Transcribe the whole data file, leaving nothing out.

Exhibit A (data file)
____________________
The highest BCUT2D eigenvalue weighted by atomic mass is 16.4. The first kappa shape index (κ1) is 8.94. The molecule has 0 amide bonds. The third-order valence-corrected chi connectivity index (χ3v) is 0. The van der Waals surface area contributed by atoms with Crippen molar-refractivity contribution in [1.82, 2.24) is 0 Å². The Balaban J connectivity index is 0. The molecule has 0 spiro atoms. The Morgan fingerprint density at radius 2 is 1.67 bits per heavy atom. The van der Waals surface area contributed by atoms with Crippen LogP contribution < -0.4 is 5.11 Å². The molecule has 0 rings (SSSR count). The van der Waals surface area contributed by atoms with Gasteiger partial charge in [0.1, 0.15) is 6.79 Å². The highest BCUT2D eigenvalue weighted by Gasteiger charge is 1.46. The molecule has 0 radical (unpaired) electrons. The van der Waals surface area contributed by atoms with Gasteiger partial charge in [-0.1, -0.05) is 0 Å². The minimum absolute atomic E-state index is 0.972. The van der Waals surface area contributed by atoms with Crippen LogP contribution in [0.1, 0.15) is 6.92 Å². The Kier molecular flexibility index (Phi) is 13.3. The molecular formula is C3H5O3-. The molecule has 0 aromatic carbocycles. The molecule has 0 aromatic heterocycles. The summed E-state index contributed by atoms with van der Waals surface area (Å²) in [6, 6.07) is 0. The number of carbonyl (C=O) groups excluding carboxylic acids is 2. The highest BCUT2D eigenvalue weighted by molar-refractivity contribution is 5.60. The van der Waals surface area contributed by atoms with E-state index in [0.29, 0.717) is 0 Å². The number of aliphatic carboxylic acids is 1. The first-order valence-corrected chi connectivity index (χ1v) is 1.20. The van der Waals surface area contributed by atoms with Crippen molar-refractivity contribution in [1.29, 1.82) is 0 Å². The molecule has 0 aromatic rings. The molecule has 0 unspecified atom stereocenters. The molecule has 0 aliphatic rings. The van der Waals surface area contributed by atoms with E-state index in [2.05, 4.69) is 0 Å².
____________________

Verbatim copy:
The highest BCUT2D eigenvalue weighted by atomic mass is 16.4. The first kappa shape index (κ1) is 8.94. The molecule has 0 amide bonds. The third-order valence-corrected chi connectivity index (χ3v) is 0. The van der Waals surface area contributed by atoms with Crippen molar-refractivity contribution in [1.82, 2.24) is 0 Å². The Balaban J connectivity index is 0. The molecule has 0 spiro atoms. The Morgan fingerprint density at radius 2 is 1.67 bits per heavy atom. The van der Waals surface area contributed by atoms with Crippen LogP contribution < -0.4 is 5.11 Å². The molecule has 0 rings (SSSR count). The van der Waals surface area contributed by atoms with Gasteiger partial charge in [0.1, 0.15) is 6.79 Å². The highest BCUT2D eigenvalue weighted by Gasteiger charge is 1.46. The molecule has 0 radical (unpaired) electrons. The van der Waals surface area contributed by atoms with Gasteiger partial charge in [-0.1, -0.05) is 0 Å². The minimum absolute atomic E-state index is 0.972. The van der Waals surface area contributed by atoms with Crippen LogP contribution in [0.1, 0.15) is 6.92 Å². The Kier molecular flexibility index (Phi) is 13.3. The molecular formula is C3H5O3-. The molecule has 0 aromatic carbocycles. The molecule has 0 aromatic heterocycles. The summed E-state index contributed by atoms with van der Waals surface area (Å²) in [6, 6.07) is 0. The number of carbonyl (C=O) groups excluding carboxylic acids is 2. The highest BCUT2D eigenvalue weighted by molar-refractivity contribution is 5.60. The van der Waals surface area contributed by atoms with E-state index in [0.29, 0.717) is 0 Å². The number of aliphatic carboxylic acids is 1. The first-order valence-corrected chi connectivity index (χ1v) is 1.20. The van der Waals surface area contributed by atoms with Crippen molar-refractivity contribution in [1.29, 1.82) is 0 Å². The molecule has 0 aromatic rings. The molecule has 0 unspecified atom stereocenters. The molecule has 0 aliphatic rings. The van der Waals surface area contributed by atoms with E-state index in [2.05, 4.69) is 0 Å².